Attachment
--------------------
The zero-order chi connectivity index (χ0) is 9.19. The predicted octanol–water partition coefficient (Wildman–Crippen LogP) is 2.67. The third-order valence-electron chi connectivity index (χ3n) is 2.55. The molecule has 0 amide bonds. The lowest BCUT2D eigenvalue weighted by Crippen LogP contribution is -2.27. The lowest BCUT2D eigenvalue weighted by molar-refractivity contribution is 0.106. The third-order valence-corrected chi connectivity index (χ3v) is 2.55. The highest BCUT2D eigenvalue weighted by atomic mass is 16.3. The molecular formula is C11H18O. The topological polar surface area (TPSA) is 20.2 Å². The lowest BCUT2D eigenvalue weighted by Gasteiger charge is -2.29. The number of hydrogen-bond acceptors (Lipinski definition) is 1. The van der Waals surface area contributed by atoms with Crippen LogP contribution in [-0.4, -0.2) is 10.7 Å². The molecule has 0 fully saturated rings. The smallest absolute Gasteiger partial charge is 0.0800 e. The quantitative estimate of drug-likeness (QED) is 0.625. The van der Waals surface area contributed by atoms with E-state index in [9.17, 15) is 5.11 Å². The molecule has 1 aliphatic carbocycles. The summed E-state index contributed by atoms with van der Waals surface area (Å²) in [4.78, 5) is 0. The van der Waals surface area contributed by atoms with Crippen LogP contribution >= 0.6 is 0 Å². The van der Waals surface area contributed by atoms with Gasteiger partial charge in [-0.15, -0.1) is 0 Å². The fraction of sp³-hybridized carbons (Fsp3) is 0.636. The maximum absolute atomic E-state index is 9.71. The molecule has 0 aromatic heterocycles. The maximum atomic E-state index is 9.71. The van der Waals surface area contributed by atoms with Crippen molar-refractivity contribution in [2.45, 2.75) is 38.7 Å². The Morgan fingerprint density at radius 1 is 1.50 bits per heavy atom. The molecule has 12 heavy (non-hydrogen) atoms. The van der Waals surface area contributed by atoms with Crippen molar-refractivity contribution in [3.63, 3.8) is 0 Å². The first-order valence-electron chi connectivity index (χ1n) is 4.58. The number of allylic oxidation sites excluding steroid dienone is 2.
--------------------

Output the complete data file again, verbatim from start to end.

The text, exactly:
The zero-order chi connectivity index (χ0) is 9.19. The predicted octanol–water partition coefficient (Wildman–Crippen LogP) is 2.67. The third-order valence-electron chi connectivity index (χ3n) is 2.55. The molecule has 0 amide bonds. The lowest BCUT2D eigenvalue weighted by Crippen LogP contribution is -2.27. The lowest BCUT2D eigenvalue weighted by molar-refractivity contribution is 0.106. The third-order valence-corrected chi connectivity index (χ3v) is 2.55. The highest BCUT2D eigenvalue weighted by atomic mass is 16.3. The molecular formula is C11H18O. The topological polar surface area (TPSA) is 20.2 Å². The lowest BCUT2D eigenvalue weighted by Gasteiger charge is -2.29. The number of hydrogen-bond acceptors (Lipinski definition) is 1. The van der Waals surface area contributed by atoms with Crippen LogP contribution in [-0.4, -0.2) is 10.7 Å². The molecule has 0 fully saturated rings. The smallest absolute Gasteiger partial charge is 0.0800 e. The quantitative estimate of drug-likeness (QED) is 0.625. The van der Waals surface area contributed by atoms with E-state index in [9.17, 15) is 5.11 Å². The molecule has 1 aliphatic carbocycles. The summed E-state index contributed by atoms with van der Waals surface area (Å²) in [4.78, 5) is 0. The van der Waals surface area contributed by atoms with Crippen LogP contribution >= 0.6 is 0 Å². The van der Waals surface area contributed by atoms with Gasteiger partial charge in [-0.15, -0.1) is 0 Å². The fraction of sp³-hybridized carbons (Fsp3) is 0.636. The maximum absolute atomic E-state index is 9.71. The molecule has 0 aromatic heterocycles. The maximum atomic E-state index is 9.71. The van der Waals surface area contributed by atoms with Crippen molar-refractivity contribution in [2.45, 2.75) is 38.7 Å². The Morgan fingerprint density at radius 1 is 1.50 bits per heavy atom. The molecule has 12 heavy (non-hydrogen) atoms. The van der Waals surface area contributed by atoms with Crippen molar-refractivity contribution in [3.63, 3.8) is 0 Å². The first-order valence-electron chi connectivity index (χ1n) is 4.58. The number of allylic oxidation sites excluding steroid dienone is 2.